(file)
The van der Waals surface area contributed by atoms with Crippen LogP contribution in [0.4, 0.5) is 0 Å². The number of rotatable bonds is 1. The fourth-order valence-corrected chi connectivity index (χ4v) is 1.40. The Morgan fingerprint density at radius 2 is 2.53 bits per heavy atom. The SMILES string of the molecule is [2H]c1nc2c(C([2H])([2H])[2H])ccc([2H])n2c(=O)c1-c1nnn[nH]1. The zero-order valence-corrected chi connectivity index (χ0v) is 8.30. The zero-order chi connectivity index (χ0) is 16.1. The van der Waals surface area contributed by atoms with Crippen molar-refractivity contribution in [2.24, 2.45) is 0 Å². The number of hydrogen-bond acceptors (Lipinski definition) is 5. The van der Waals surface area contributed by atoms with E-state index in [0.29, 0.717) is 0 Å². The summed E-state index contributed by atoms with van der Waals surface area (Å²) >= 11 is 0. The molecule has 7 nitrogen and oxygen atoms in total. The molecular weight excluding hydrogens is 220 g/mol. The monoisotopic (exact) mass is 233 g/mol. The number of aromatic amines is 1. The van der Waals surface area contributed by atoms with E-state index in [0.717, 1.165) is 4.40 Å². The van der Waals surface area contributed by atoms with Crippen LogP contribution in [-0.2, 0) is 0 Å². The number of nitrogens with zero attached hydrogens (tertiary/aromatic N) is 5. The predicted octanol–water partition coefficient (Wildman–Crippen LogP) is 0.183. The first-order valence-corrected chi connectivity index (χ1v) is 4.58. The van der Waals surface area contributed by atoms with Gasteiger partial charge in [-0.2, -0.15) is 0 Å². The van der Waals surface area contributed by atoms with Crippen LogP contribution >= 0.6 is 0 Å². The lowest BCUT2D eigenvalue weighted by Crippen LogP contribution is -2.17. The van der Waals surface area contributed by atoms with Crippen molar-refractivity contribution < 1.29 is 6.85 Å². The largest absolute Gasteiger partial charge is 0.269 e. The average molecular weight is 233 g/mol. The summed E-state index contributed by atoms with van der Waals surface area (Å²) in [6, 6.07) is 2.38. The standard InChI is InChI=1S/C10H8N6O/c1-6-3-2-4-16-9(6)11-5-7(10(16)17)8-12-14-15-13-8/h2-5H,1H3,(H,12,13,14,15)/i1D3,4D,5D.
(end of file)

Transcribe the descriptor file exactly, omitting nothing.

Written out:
The van der Waals surface area contributed by atoms with Crippen LogP contribution in [0.4, 0.5) is 0 Å². The number of rotatable bonds is 1. The fourth-order valence-corrected chi connectivity index (χ4v) is 1.40. The Morgan fingerprint density at radius 2 is 2.53 bits per heavy atom. The SMILES string of the molecule is [2H]c1nc2c(C([2H])([2H])[2H])ccc([2H])n2c(=O)c1-c1nnn[nH]1. The zero-order valence-corrected chi connectivity index (χ0v) is 8.30. The zero-order chi connectivity index (χ0) is 16.1. The van der Waals surface area contributed by atoms with Crippen molar-refractivity contribution in [2.24, 2.45) is 0 Å². The number of hydrogen-bond acceptors (Lipinski definition) is 5. The van der Waals surface area contributed by atoms with E-state index in [0.29, 0.717) is 0 Å². The summed E-state index contributed by atoms with van der Waals surface area (Å²) >= 11 is 0. The molecule has 7 nitrogen and oxygen atoms in total. The molecular weight excluding hydrogens is 220 g/mol. The monoisotopic (exact) mass is 233 g/mol. The number of aromatic amines is 1. The van der Waals surface area contributed by atoms with E-state index in [0.717, 1.165) is 4.40 Å². The van der Waals surface area contributed by atoms with Crippen LogP contribution in [-0.2, 0) is 0 Å². The number of nitrogens with zero attached hydrogens (tertiary/aromatic N) is 5. The predicted octanol–water partition coefficient (Wildman–Crippen LogP) is 0.183. The first-order valence-corrected chi connectivity index (χ1v) is 4.58. The van der Waals surface area contributed by atoms with Gasteiger partial charge in [-0.2, -0.15) is 0 Å². The van der Waals surface area contributed by atoms with Crippen LogP contribution >= 0.6 is 0 Å². The lowest BCUT2D eigenvalue weighted by Crippen LogP contribution is -2.17. The van der Waals surface area contributed by atoms with Crippen molar-refractivity contribution < 1.29 is 6.85 Å². The largest absolute Gasteiger partial charge is 0.269 e. The average molecular weight is 233 g/mol. The summed E-state index contributed by atoms with van der Waals surface area (Å²) in [6, 6.07) is 2.38. The standard InChI is InChI=1S/C10H8N6O/c1-6-3-2-4-16-9(6)11-5-7(10(16)17)8-12-14-15-13-8/h2-5H,1H3,(H,12,13,14,15)/i1D3,4D,5D.